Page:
In the realm of classical Indian performing arts, specifically within the framework of the Natya Shastra, the ancient text on dramatic theory and performance authored by Bharat Muni, two distinct concepts known as “Dharmi” are elucidated: Natyadharmi and Lokdharmi. These terms are deeply rooted in a nuanced understanding of “Dharm,” a word that has undergone significant evolution in meaning over the centuries.
In the context of Bharat’s time, “dharm” referred to an individual’s inherent virtues and moral principles. It was encapsulated in qualities such as reverence for elders and unwavering honesty. This meaning of “Dharm” contrasts with its modern interpretation, which often revolves around religious practices and obligations. To appreciate the concepts of Natyadharmi and Lokdharmi, comprehending this transformation is essential.
Natyadharmi involves the skillful portrayal of ideas and emotions on stage without resorting to the use of props. In this form, the artist relies solely on their expressions and bodily movements to convey a rich array of scenes and narratives. This technique is most often employed in the domain of dance, where the performer seeks to depict landscapes such as rivers, gardens, and mountains through their intricate choreography. The brilliance of Natyadharmi lies in its ability to establish an emotional connection between the artist’s portrayal and the audience’s perception. Even in the absence of physical representations, the spectators are able to immerse themselves in the depicted environment. For instance, the artist’s enactment of rain-soaked clothes or the sensation of rain itself invokes a shared experience, blurring the boundary between the real and the artistic.
On the other hand, Lokdharmii finds its application primarily in the domain of theatrical acting. This approach permits the use of props and objects to enhance the storytelling and bring the narrative to life. Unlike Natyadharmi, Lokdharmi embraces the utilization of physical elements during the performance. Through the integration of props, the artist can create a more immersive and detailed representation of the narrative. This concept aligns with modern theatrical techniques and is often employed to enhance the realism of a scene.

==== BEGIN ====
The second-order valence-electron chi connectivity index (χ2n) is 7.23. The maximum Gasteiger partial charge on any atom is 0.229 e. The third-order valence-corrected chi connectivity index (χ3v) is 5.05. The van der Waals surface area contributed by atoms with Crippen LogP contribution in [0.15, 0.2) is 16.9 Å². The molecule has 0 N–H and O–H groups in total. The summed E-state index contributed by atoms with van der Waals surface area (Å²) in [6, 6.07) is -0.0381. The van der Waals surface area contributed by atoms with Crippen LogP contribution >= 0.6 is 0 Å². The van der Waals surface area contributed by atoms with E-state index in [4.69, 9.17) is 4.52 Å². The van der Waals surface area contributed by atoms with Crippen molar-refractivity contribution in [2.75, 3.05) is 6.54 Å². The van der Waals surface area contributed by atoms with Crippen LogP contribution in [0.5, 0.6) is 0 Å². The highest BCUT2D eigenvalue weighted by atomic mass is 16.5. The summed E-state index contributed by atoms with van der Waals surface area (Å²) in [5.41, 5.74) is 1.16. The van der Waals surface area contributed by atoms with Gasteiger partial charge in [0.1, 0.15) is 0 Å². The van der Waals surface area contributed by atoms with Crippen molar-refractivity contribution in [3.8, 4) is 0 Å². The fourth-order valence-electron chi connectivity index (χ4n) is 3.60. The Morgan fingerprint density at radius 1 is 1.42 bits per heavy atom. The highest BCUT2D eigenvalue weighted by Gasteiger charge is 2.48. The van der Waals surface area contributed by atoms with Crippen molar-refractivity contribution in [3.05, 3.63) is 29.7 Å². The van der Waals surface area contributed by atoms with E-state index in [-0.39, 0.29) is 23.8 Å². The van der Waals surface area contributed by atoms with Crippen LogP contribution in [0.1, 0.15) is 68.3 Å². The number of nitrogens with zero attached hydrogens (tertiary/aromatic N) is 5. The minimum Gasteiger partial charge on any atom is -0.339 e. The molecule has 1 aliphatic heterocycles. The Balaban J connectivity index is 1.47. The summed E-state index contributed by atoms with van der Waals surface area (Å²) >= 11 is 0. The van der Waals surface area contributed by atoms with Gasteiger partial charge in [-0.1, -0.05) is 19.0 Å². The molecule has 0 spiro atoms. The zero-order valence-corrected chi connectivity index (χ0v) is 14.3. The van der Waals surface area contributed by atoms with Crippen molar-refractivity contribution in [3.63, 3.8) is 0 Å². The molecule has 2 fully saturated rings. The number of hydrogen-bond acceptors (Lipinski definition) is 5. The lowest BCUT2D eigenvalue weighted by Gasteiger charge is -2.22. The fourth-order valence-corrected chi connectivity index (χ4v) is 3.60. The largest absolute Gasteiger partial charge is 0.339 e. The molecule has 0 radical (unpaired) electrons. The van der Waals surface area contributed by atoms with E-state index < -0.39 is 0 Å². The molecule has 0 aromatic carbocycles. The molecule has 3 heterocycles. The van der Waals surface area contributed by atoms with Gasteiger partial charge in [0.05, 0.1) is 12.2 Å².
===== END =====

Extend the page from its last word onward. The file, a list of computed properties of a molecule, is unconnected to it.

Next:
The notion of Natyadharmi finds resonance in the world of classical Indian dance, particularly in forms like Kathak. During the expressive phase known as Gat-Bhav, artists employ Natyadharmi to convey intricate narratives. For example, the portrayal of the mischievous interactions between Radha and Krishna or the symbolic dance with a matki (pot) is rendered solely through the dancer’s body language and expressions. In such instances, the absence of actual props becomes inconsequential as the artist’s skillful enactment transports the audience into the heart of the narrative.
Fundamentally, Natyadharmi and Lokdharmi represent two contrasting methods of artistic communication, each possessing its own valuable qualities and purposes. Natyadharmi hinges on the artist’s innate skill, effectively portraying complex scenarios through bodily movements and facial cues. Conversely, Lokdharmi capitalizes on props to infuse scenes with a heightened sense of authenticity. These concepts collectively emphasize the depth and adaptability of classical Indian performing arts, highlighting how artistic expression and innovation can transcend constraints, fostering a profound connection between the artist and their audience.
About the Author: – Neha Khunteta
She is one of the best Kathak Trainers in Jaipur and has been associated with it for more than 10 years and the founder of Kathak By Neha the best Kathak dance academy in Jaipur.
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